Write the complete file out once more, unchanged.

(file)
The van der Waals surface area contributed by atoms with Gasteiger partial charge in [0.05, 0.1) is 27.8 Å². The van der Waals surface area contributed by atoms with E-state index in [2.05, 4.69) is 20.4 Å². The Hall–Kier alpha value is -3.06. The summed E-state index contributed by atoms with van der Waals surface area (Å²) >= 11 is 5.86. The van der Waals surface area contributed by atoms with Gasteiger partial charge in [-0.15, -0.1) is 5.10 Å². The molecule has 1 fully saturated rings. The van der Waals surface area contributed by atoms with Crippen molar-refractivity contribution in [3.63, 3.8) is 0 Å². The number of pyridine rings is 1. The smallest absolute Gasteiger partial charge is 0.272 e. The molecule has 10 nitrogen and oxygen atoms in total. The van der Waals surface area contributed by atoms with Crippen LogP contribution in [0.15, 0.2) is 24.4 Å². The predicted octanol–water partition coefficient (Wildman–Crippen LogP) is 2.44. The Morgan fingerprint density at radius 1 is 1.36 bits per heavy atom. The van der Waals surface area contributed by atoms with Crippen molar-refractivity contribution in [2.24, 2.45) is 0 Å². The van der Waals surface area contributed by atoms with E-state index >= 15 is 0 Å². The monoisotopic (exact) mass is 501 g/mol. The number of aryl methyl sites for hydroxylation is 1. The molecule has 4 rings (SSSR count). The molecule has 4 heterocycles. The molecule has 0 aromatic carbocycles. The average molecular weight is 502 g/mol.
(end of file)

The van der Waals surface area contributed by atoms with Gasteiger partial charge in [0.05, 0.1) is 27.8 Å². The van der Waals surface area contributed by atoms with E-state index in [2.05, 4.69) is 20.4 Å². The Hall–Kier alpha value is -3.06. The summed E-state index contributed by atoms with van der Waals surface area (Å²) >= 11 is 5.86. The van der Waals surface area contributed by atoms with Gasteiger partial charge in [-0.15, -0.1) is 5.10 Å². The molecule has 1 fully saturated rings. The van der Waals surface area contributed by atoms with Crippen molar-refractivity contribution in [3.63, 3.8) is 0 Å². The number of pyridine rings is 1. The smallest absolute Gasteiger partial charge is 0.272 e. The molecule has 10 nitrogen and oxygen atoms in total. The van der Waals surface area contributed by atoms with Crippen LogP contribution in [0.15, 0.2) is 24.4 Å². The predicted octanol–water partition coefficient (Wildman–Crippen LogP) is 2.44. The Morgan fingerprint density at radius 1 is 1.36 bits per heavy atom. The van der Waals surface area contributed by atoms with Crippen molar-refractivity contribution in [2.24, 2.45) is 0 Å². The van der Waals surface area contributed by atoms with E-state index >= 15 is 0 Å². The monoisotopic (exact) mass is 501 g/mol. The number of aryl methyl sites for hydroxylation is 1. The molecule has 4 rings (SSSR count). The molecule has 4 heterocycles. The molecule has 0 aromatic carbocycles. The average molecular weight is 502 g/mol.